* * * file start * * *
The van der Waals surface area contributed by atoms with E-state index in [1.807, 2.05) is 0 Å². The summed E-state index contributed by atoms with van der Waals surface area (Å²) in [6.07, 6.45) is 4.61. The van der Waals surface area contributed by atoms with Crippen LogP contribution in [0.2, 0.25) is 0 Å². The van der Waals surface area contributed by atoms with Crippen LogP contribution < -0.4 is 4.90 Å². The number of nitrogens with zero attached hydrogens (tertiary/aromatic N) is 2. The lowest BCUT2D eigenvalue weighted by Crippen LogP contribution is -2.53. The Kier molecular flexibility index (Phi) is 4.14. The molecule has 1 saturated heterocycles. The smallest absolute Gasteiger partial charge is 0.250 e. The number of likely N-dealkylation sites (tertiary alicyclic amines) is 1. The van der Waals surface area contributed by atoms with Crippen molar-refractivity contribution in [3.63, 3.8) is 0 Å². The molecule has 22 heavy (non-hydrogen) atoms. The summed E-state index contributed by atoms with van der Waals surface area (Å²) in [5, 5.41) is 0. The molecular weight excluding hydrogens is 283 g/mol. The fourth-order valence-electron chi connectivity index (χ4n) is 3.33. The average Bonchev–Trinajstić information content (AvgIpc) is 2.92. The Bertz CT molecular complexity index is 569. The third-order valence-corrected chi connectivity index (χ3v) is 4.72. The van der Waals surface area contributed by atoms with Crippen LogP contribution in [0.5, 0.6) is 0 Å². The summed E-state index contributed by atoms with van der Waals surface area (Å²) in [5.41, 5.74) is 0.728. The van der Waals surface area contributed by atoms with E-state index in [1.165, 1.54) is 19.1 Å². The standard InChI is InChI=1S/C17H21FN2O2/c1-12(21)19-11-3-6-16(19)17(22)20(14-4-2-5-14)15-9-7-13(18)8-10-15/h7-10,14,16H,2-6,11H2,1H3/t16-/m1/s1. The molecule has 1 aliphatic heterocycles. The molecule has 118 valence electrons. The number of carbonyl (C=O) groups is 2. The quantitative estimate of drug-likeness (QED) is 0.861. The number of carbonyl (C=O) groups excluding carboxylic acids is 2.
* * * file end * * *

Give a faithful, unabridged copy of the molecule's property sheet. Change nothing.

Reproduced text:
The van der Waals surface area contributed by atoms with E-state index in [1.807, 2.05) is 0 Å². The summed E-state index contributed by atoms with van der Waals surface area (Å²) in [6.07, 6.45) is 4.61. The van der Waals surface area contributed by atoms with Crippen LogP contribution in [0.2, 0.25) is 0 Å². The van der Waals surface area contributed by atoms with Crippen LogP contribution < -0.4 is 4.90 Å². The number of nitrogens with zero attached hydrogens (tertiary/aromatic N) is 2. The lowest BCUT2D eigenvalue weighted by Crippen LogP contribution is -2.53. The Kier molecular flexibility index (Phi) is 4.14. The molecule has 1 saturated heterocycles. The smallest absolute Gasteiger partial charge is 0.250 e. The number of likely N-dealkylation sites (tertiary alicyclic amines) is 1. The van der Waals surface area contributed by atoms with Crippen molar-refractivity contribution in [3.63, 3.8) is 0 Å². The molecule has 22 heavy (non-hydrogen) atoms. The summed E-state index contributed by atoms with van der Waals surface area (Å²) in [5, 5.41) is 0. The molecular weight excluding hydrogens is 283 g/mol. The fourth-order valence-electron chi connectivity index (χ4n) is 3.33. The average Bonchev–Trinajstić information content (AvgIpc) is 2.92. The Bertz CT molecular complexity index is 569. The third-order valence-corrected chi connectivity index (χ3v) is 4.72. The van der Waals surface area contributed by atoms with Crippen LogP contribution in [0.5, 0.6) is 0 Å². The summed E-state index contributed by atoms with van der Waals surface area (Å²) in [5.41, 5.74) is 0.728. The van der Waals surface area contributed by atoms with E-state index in [1.165, 1.54) is 19.1 Å². The standard InChI is InChI=1S/C17H21FN2O2/c1-12(21)19-11-3-6-16(19)17(22)20(14-4-2-5-14)15-9-7-13(18)8-10-15/h7-10,14,16H,2-6,11H2,1H3/t16-/m1/s1. The molecule has 1 aliphatic heterocycles. The molecule has 118 valence electrons. The number of carbonyl (C=O) groups is 2. The quantitative estimate of drug-likeness (QED) is 0.861. The number of carbonyl (C=O) groups excluding carboxylic acids is 2.